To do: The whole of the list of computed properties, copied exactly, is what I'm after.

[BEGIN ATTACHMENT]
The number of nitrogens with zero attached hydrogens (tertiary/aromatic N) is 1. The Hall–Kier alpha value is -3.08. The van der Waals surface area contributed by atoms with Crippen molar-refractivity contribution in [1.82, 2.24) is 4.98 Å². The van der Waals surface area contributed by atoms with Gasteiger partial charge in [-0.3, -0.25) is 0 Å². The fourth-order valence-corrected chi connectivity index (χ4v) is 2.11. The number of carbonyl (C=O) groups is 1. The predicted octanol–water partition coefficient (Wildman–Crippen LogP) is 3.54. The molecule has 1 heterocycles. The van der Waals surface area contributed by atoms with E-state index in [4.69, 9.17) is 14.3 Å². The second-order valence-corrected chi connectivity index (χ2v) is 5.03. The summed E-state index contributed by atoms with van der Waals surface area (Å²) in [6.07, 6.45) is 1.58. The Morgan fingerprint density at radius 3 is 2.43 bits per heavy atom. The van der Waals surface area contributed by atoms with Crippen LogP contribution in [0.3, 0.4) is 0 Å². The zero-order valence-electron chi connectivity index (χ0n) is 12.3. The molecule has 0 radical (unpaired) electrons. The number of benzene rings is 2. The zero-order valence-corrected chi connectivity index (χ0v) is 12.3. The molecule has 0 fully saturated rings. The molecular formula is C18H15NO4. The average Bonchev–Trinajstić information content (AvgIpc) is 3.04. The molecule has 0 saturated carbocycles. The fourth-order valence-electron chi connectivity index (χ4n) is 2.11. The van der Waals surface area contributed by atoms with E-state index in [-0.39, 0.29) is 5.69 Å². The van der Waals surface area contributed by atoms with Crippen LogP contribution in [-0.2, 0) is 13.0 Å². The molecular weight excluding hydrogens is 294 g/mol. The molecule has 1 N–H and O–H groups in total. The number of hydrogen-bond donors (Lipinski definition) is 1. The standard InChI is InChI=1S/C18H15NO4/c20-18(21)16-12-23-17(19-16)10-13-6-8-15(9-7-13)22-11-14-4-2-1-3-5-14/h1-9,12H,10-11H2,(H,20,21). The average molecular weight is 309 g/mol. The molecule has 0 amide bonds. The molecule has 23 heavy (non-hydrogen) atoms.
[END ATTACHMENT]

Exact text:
The number of nitrogens with zero attached hydrogens (tertiary/aromatic N) is 1. The Hall–Kier alpha value is -3.08. The van der Waals surface area contributed by atoms with Crippen molar-refractivity contribution in [1.82, 2.24) is 4.98 Å². The van der Waals surface area contributed by atoms with Gasteiger partial charge in [-0.3, -0.25) is 0 Å². The fourth-order valence-corrected chi connectivity index (χ4v) is 2.11. The number of carbonyl (C=O) groups is 1. The predicted octanol–water partition coefficient (Wildman–Crippen LogP) is 3.54. The molecule has 1 heterocycles. The van der Waals surface area contributed by atoms with E-state index in [4.69, 9.17) is 14.3 Å². The second-order valence-corrected chi connectivity index (χ2v) is 5.03. The summed E-state index contributed by atoms with van der Waals surface area (Å²) in [6.07, 6.45) is 1.58. The Morgan fingerprint density at radius 3 is 2.43 bits per heavy atom. The van der Waals surface area contributed by atoms with Crippen LogP contribution in [0.3, 0.4) is 0 Å². The zero-order valence-electron chi connectivity index (χ0n) is 12.3. The molecule has 0 radical (unpaired) electrons. The number of benzene rings is 2. The zero-order valence-corrected chi connectivity index (χ0v) is 12.3. The molecule has 0 fully saturated rings. The molecular formula is C18H15NO4. The average Bonchev–Trinajstić information content (AvgIpc) is 3.04. The molecule has 0 saturated carbocycles. The fourth-order valence-electron chi connectivity index (χ4n) is 2.11. The van der Waals surface area contributed by atoms with E-state index in [-0.39, 0.29) is 5.69 Å². The van der Waals surface area contributed by atoms with Crippen LogP contribution in [-0.2, 0) is 13.0 Å². The molecular weight excluding hydrogens is 294 g/mol. The molecule has 1 N–H and O–H groups in total. The number of hydrogen-bond donors (Lipinski definition) is 1. The standard InChI is InChI=1S/C18H15NO4/c20-18(21)16-12-23-17(19-16)10-13-6-8-15(9-7-13)22-11-14-4-2-1-3-5-14/h1-9,12H,10-11H2,(H,20,21). The average molecular weight is 309 g/mol. The molecule has 0 amide bonds. The molecule has 23 heavy (non-hydrogen) atoms.